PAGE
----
Replacing water heater drain valve

I wanted to replace the plastic drain valve with a new metal valve after flushing the water heater. The old plastic valve was destroyed during removal, so I don't have it for reference. However, I am not having much luck getting the new valve to go in. I am suspecting that this is because the sludge might be partially clogging the threads. Although I carefully cleaned it and shopvac'd it, I still cannot seem to get the new valve in. It just would not even catch the first turn. However, if I use a new plastic valve instead, and force it hard enough, I am able to get it to go at least part way. For now I am sticking with the plastic valve but I would really like the metal valve. Any suggestions on what the problem might be?
BTW, the flush operation was successful. The heater is not making nearly as much noise as before. I had to use my shopvac with a small plastic tube extension and sucked most of the sludge from the heater. Simply running the water did not do the job. There must have been about one quart of sludge (texture of fine sand).
Add pictures here
<% if( /^image/.test(type) ){ %>
<% } %>
<%-name%>
Add image file
Upload
Andrew Sarangan wrote:

There may be remnants of the old plastic valve stuck in the threads on the heater. Best would be a 3/4" pipe tap, but they're expensive for a one-off. Try a 3/4" cleaning brush (used for cleaning copper fittings). Alternate: grind a number of flats (lengthwise) on the threads of a 3/4" steel nipple; that will resemble the cutting action of tap.
I recommend using a 3/4" "heater nipple" between the heater boss and the new valve. I've had corrosion problems when a brass valve is screwed directly into the boss. And, if you use a galv nipple, there will be corrosion at the valve end. YMMV Best valve to use is a ball valve for full bore flow.
Jim
Add pictures here
<% if( /^image/.test(type) ){ %>
<% } %>
<%-name%>
Add image file
Upload
And if you use a ball valve, it will facilitate probing around in the tank to break up the crusted stuff.

Add pictures here
<% if( /^image/.test(type) ){ %>
<% } %>
<%-name%>
Add image file
Upload
Stick with the plastic valve. It's a piece of shite compared to a good metal valve, but you won't have any galvanic corrosion problems with it.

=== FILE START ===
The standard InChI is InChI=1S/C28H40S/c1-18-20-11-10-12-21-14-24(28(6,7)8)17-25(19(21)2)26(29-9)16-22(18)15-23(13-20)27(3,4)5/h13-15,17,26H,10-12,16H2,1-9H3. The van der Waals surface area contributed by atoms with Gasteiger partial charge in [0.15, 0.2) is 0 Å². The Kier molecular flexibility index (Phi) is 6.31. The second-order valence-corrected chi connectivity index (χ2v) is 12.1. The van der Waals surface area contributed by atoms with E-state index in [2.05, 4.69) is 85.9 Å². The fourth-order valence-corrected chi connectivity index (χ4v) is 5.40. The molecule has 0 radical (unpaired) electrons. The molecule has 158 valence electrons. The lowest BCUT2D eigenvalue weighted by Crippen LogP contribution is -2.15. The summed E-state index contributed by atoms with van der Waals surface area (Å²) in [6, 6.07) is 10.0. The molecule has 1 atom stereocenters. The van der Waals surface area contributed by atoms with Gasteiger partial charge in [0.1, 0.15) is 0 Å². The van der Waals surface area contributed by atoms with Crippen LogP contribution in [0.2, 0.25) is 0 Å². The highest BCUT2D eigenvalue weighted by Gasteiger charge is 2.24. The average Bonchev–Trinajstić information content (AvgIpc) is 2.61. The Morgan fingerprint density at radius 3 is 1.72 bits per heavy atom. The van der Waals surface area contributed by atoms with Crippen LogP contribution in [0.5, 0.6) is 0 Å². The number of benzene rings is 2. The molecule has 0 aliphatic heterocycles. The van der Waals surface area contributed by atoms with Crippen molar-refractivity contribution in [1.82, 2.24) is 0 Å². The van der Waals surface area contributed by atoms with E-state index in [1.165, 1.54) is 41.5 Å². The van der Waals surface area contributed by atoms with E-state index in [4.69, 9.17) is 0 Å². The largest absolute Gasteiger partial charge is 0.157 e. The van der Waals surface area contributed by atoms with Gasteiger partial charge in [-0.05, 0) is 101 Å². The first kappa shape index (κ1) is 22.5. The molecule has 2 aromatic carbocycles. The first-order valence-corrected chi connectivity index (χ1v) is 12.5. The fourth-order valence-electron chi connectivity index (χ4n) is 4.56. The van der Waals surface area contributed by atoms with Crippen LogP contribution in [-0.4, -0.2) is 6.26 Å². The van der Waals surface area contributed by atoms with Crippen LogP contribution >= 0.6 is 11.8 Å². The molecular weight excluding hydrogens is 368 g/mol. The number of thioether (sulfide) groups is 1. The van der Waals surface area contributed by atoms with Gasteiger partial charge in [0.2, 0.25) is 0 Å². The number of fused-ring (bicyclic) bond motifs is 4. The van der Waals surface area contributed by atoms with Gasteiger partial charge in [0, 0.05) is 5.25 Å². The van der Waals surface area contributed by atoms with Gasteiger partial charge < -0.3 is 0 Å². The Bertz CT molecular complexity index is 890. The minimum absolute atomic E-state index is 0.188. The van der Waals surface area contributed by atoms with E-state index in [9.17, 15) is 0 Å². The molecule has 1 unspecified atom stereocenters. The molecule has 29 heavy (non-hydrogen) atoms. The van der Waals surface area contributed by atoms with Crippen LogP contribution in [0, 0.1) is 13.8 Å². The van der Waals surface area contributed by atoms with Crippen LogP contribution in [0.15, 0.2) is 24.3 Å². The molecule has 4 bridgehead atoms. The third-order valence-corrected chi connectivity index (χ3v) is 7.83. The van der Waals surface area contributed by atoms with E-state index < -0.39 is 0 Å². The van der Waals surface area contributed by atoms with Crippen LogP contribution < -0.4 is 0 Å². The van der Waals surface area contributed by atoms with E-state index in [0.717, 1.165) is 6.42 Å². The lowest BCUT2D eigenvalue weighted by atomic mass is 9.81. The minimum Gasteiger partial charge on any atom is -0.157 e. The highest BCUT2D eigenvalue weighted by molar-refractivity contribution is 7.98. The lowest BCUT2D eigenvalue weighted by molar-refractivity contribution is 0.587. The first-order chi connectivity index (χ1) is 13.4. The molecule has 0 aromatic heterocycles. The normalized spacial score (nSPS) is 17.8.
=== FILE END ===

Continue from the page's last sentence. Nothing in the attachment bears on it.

If you want to use a ball valve for full flow like the Jim just suggested, get a plastic one, they're not uncommon. Like these:
http://www.specialtymfg.com/v1.htm
Happy New Year,
Jeff
--
Jeff Wisnia (W1BSV + Brass Rat '57 EE)

"If you can smile when things are going wrong, you've thought of someone
  Click to see the full signature.
Add pictures here
<% if( /^image/.test(type) ){ %>
<% } %>
<%-name%>
Add image file
Upload
Jeff,
The concern I'd have with using PVC valves like these is that when used for sustained periods at elevated temperatures without operation they tend to fail when subsequently used. PVC is not usually used at hot water heater temperatures.
A good quality brass valve, even in a steel tank may corrode but the PTFE seats and seals will leave the valve able to be opened and closed when needed later. It may not be removable from tank but it's probably a good idea to replace the valve when the tank is replaced.
RB
Jeff Wisnia wrote:

Add pictures here
<% if( /^image/.test(type) ){ %>
<% } %>
<%-name%>
Add image file
Upload
RB wrote:

Excellent point, and I defer to your experience with aged PVC valves. I wouldn't have thought of that until it was too late.
But, it wouldn't be the brass valve which would corrode. its presence would just add to the galvanic corrosion of the steel tank near the drain port.
Think about it; Temperature/Pressure relief valves are all brass. Have you ever seen one of them corroded? If they did, you can bet the safety guys would have done something about it by now. It's the tank, always the tank....dammit...
Happy New Year,
Jeff
http://home.comcast.net/~jwisnia18/jeff /
-- Jeff Wisnia (W1BSV + Brass Rat '57 EE)
"If you can keep smiling when things go wrong, you've thought of someone to place the blame on."
Add pictures here
<% if( /^image/.test(type) ){ %>
<% } %>
<%-name%>
Add image file
Upload

Before I installed a new water heater I replaced the plastic drain with a galvanized one. The tank was guaranteed for 8 years and lasted 13. As stated above, the tank went before anything else. The drain had minor corrosion after those 13 years, but nothing signficant.
Enuf
Add pictures here
<% if( /^image/.test(type) ){ %>
<% } %>
<%-name%>
Add image file
Upload

HomeOwnersHub.com is a website for homeowners and building and maintenance pros. It is not affiliated with any of the manufacturers or service providers discussed here. All logos and trade names are the property of their respective owners.